Classes in D&D

D&D 5th Edition’s (#dndnext) classes seem to be varying between 4 and 50. I think there only need to be 3, just like in Original D&D, or Swords & Wizardry White Box.

Fighting Men: The Fighter fills every non-magical combatant role from heavy knight, to barbarian, to hunter, to thief. Which weapons and armor the Fighter uses determine what else they can do. A knight in full plate and a half-dozen heavy weapons needs a heavy mount to get around, and the expense of this implies either a feudal system with dozens or hundreds of peasants supporting the knight, or massive treasure hoards protected by dragons, that only a knight can extract. A barbarian’s few heavy weapons and medium armor make movement important, and probably sailing or riding to strike with surprise at undefended enemies. A thief uses light weapons and light or no armor to get maximum speed and stealth.

Magic-User: The essential traits of a wizard, from Merlin to Thoth Amon to Elric to Gandalf, are direct attack spells, and information gathering: Detects, identify items, ESP, clairvoyance, and languages and lore skills. I’m no fan of Vancian magic, but for D&D it’s traditional and mandatory. To make up for the very limited low-level spells per day, I use the cheap scroll-making system from original D&D (100 GP/level, 1 week/level), and gift starting Magic-Users with a few 1st level and maybe one 2nd level scrolls. An alternative solution is to have cantrips which can be performed for free; this makes Magic-Users more true to genre, and a weak attack cantrip (1d4 damage at most) or Harry Potter-ish Stupefy and Disarm charms keep them in the game. Magic-Users in myth and literature wear no armor, but often have weapons, especially swords.

Cleric: Clerics cover the range from pure spell-using priests to combatant paladins, Brother Cadfael to Roland. Holy men healing people is a common fantasy trope, all the way back to that weird “Bible” anthology some people take so seriously. Turning the undead makes Clerics useful even when their spells run out. Scrolls can fill out low-level healing abilities, as with Magic-Users. Clerics wearing heavy armor is unusual, but some paladins like Roland and Turpin did; the old “blunt weapons” restriction only makes sense for one segment of priests of one religion at one point in history, and should be discarded.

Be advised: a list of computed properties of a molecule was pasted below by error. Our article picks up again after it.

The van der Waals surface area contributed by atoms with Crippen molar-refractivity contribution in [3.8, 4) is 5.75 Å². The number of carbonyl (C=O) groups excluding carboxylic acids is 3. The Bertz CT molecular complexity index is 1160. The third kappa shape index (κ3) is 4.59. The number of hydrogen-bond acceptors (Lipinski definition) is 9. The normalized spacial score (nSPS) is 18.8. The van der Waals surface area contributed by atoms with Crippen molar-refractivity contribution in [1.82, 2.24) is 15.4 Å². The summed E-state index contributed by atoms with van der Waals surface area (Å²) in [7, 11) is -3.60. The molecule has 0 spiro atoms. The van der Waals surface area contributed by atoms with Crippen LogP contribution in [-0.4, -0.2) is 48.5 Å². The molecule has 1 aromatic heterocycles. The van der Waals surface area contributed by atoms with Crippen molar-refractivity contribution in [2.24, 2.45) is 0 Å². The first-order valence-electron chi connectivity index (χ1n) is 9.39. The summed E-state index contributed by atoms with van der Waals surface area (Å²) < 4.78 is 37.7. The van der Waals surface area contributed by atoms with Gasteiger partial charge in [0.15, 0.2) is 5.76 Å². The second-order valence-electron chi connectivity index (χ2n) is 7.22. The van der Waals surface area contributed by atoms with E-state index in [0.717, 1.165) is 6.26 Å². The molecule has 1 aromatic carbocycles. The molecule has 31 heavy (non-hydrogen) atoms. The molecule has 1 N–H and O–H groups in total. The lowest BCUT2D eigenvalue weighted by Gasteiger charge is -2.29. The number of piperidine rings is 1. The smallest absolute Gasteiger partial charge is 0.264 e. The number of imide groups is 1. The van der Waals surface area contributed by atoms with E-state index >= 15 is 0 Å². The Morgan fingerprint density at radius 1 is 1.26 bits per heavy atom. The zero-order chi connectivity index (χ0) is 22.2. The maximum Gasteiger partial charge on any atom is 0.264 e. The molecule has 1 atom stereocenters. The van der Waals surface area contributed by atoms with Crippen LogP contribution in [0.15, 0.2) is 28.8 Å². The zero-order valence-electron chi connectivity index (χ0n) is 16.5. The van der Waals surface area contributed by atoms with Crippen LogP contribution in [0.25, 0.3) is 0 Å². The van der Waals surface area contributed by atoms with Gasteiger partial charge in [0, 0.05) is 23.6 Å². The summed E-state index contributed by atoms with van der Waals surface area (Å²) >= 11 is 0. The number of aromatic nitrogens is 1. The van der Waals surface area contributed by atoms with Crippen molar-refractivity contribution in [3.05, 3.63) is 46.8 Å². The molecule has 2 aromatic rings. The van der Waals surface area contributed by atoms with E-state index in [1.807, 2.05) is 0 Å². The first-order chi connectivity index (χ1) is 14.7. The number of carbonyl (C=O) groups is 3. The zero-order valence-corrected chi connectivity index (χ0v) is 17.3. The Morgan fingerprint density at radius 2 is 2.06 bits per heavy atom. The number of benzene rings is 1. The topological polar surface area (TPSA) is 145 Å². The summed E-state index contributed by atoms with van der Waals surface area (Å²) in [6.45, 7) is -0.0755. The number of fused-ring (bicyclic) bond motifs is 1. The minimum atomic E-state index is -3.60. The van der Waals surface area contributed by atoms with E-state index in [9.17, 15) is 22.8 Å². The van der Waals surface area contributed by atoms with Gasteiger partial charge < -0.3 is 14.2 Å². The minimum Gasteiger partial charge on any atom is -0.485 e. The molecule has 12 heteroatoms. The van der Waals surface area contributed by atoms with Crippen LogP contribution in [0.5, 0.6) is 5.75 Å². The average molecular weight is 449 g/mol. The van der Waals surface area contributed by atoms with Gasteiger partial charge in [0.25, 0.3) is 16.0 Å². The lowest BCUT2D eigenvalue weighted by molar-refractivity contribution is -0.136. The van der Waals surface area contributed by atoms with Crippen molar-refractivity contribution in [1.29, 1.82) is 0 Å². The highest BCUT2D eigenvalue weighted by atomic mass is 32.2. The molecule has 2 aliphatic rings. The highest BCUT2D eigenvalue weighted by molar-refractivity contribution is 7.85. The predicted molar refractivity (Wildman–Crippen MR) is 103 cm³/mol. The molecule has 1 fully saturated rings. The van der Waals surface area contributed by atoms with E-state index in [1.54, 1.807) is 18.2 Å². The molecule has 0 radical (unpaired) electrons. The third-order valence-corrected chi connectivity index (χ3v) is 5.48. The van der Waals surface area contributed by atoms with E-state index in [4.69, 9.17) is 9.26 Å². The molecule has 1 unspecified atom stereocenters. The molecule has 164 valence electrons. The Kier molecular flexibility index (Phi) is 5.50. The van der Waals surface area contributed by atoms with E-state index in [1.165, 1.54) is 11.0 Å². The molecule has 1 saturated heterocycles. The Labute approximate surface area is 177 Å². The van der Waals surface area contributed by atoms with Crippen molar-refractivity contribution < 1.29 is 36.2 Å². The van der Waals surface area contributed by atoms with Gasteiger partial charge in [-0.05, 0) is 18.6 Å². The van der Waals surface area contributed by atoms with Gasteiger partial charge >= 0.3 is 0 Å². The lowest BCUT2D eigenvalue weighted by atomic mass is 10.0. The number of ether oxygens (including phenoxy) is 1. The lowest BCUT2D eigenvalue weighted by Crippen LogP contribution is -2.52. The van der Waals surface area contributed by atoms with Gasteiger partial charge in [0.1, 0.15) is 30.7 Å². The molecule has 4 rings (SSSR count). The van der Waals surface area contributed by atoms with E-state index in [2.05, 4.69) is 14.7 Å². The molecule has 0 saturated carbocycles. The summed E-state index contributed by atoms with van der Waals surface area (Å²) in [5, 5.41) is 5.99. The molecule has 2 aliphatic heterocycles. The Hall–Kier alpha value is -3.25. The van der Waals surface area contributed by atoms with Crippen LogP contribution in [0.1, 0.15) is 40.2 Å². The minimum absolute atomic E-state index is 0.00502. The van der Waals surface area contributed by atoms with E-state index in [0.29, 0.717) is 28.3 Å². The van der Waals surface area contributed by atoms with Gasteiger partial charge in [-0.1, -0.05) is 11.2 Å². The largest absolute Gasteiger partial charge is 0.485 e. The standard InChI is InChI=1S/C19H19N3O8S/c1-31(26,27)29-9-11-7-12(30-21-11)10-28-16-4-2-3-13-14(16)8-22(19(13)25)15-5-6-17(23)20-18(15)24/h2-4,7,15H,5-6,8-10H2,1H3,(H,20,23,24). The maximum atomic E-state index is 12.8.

Not Included: Thieves are just very weak Fighting Men, they do nothing special, if you have even the simplest skill system or stat checks. Rangers are just Fighting Men with bows. Paladins are just Clerics who fight more than cast. Cavaliers are Fighting Men with horses. Assassins are just Fighting Men; killing people is what Fighting Men do. Druids are just neutral Clerics.

My thoughts on races may be seen even more radical, but that’s because they are based on history and mythology, not the incestuous Tolkien-D&D-novelization-pseudofantasy cycle that ends in Salvatore’s “Good Drow” bullshit books.

Dwarfs: In Norse mythology, Dwarfs were maggots in the body of Yggdrasil, and only mentioned being powerful Fighting Men or having dark magical power. Wagner’s Ring Cycle reinforces these roles. Tolkien’s adaptation is peculiar for having no practical magic, but their role as heavy fighters was set. I’d prefer if they could only be Fighting Men, but wizened Dwarf Magic-Users like Alberich are appropriate. Is it too late to dump the anti-magic nonsense?

Elves: In Norse mythology, the Alfar are either of light or darkness, and do healing or cursing magic depending. In Celtic mythology, the Elves do mostly illusions and sometimes healing magic. In Tolkien, Elves do healing magic, there are no Elven battle mages, that’s what they use bows for. So I’d prefer if they could be Fighting Men or Clerics, and not Magic-Users. Certainly I see no precedent for the multi-classing element.

Other Non-Humans: Genocide. Hobbits, er, “Halflings”, are vermin, an abomination to be wiped from gaming. Gnomes are annoying, best used as nuisances by the DM. Half-breeds aren’t as good or interesting as their full-blood parents. Orcs, Ogres, Goblins, Lizard-Men, etc. don’t fit well in a Human-centric campaign, which most fantasy literature reflects. These could well be statted up in the Monster Manual so the DM can allow them in unusual campaigns, but in the main book, only Humans, Dwarfs, and Elves have any legitimacy.

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Hasbro Announces Dungeons & Dragons Fifth Edition

The breaking news of the day is that Hasbro’s D&D 4E [1] is dead, D&D 5E is on the way, in a NY Times article by Ethan Gilsdorf.
Over at Forbes, David M. Ewalt talks about playtesting the new edition.